Vitamin K plays a major role in blood clotting, as it is needed by many of the proteins that help blood clot. However, that means vitamin K works at cross-purposes with the warfarin:
Large quantities of dietary or supplemental vitamin K can overcome the anticoagulant effect of vitamin K antagonists [e.g., warfarin], so patients taking these drugs are cautioned against consuming very large or highly variable quantities of vitamin K in their diets. Experts now advise a reasonably constant dietary intake of vitamin K that meets current dietary recommendations (90-120 mcg/day) for patients on vitamin K antagonists like warfarin (source).
Foods highest in vitamin K include kale (660 mcg per half-cup cooked) and collard greens (520 mcg per half-cup cooked). While the majority of the American public is not in danger of consuming high doses of vitamin K, and some would rejoice rather than mourn upon being instructed to severely reduce or eliminate these foods, our regular diet is a bit different than the majority of the American public, to put it mildly.
Matthew started taking warfarin just as our garden-grown greens (kale, collards, and Swiss chard*) really hit their stride. We’ve been harvesting huge grocery bags full every week, and that seems to barely make a dent in the supply.
Clockwise from top: kale (one of two varieties we grow), perpetual spinach chard, rainbow chard, collards, and some other kind of chard.
I prefer to be the one doing the harvesting, as Matthew’s idea of how many greens we can consume in a week (not to mention how much we can stuff into our poor refrigerator!) is a bit more optimistic than mine.
Fortunately, Matthew’s hematologist gave him the green light for continuing to eat a full serving of greens every day, with the caveat that he keep intake consistent. Thus, while he previously wouldn’t have eaten a half-cup of cooked kale or collards every day, doing so is now part of his “medical” regimen.**
The garden continues to produce in abundance, so supply is not a problem, though it was a bit tricky when we separated from the garden for our trip to Wisconsin. We kept up the intake with lots of frozen grocery store spinach (560 mcg per half-cup cooked) — those little frozen boxes were convenient, but not near as tasty.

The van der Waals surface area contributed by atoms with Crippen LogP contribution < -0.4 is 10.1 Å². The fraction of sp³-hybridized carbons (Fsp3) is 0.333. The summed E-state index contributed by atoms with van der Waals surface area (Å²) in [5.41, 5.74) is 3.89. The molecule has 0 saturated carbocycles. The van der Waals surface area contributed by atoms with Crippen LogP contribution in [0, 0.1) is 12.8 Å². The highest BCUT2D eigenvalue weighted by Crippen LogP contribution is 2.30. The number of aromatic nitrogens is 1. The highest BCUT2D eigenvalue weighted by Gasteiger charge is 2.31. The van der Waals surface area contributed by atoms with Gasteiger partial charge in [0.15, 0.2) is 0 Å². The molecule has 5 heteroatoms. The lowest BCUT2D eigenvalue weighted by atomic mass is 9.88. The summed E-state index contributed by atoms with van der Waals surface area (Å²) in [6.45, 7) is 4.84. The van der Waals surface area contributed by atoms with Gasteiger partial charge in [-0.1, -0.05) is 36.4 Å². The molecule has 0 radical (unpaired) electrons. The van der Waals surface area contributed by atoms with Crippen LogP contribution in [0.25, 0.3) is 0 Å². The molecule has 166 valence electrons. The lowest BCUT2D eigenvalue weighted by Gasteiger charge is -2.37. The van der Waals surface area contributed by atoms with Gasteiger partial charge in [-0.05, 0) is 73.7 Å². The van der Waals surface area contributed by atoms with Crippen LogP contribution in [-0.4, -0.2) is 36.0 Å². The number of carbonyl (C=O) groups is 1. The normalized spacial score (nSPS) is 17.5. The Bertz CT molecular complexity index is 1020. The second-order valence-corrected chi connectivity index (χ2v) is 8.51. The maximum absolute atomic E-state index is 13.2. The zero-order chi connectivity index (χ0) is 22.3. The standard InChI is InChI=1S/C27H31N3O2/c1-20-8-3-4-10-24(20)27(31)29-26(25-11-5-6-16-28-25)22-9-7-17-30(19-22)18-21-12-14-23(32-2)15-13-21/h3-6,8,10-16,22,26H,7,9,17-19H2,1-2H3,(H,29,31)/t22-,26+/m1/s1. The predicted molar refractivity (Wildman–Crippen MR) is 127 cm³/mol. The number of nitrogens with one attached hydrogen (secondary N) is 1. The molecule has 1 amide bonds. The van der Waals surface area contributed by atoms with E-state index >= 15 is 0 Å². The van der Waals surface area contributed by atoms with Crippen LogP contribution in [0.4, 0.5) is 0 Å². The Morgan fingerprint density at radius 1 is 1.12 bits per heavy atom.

One thing I’ve discovered is that summer kale and chard do not at all resemble the tender leaves that I cook in spring, when I toss the still-damp, cut, rinsed leaves in our biggest cast iron skillet, cover to steam for a couple of minutes, and then finish uncovered, sauteing with a bit of oil, salt, and garlic.
Summer kale is a different beast entirely, with tougher, chewier leaves not suited for light cooking (or raw kale salads). It will just laugh at those preparation methods as you sit trying to chew a mouthful of tough greens.
Much as I cringe at boiling those beautiful, nutrient-packed leaves, a girl’s gotta do what a girl’s gotta do. Fortunately, there’s a happy medium between gross, boiled-to-death, pile of mush and too-tough-to-chew.
cooking hot-weather greens
Wash and chop the greens. Bring a large pan of salted water to a boil. Add your prepped greens to the boiling water. Return to low boil and cook for 10-15 minutes. Drain.
Now the greens are ready to be sauteed with onion and garlic or tossed into some kale-quinoa quiche.
A recent dinner: stuffed zucchini with a side of garlicky sauteed collards.
If greens are half the “superfood” that some people claim, Matthew is well on his way to becoming Clark Kent!
*Chard is lower in Vitamin K, with about 360 mcg per half-cup cooked, which means eating about two servings a day.
** This post is not intended as medical advice. If you are on anticoagulant/blood thinner medication, consult your physician before increasing your intake of vitamin K-rich foods.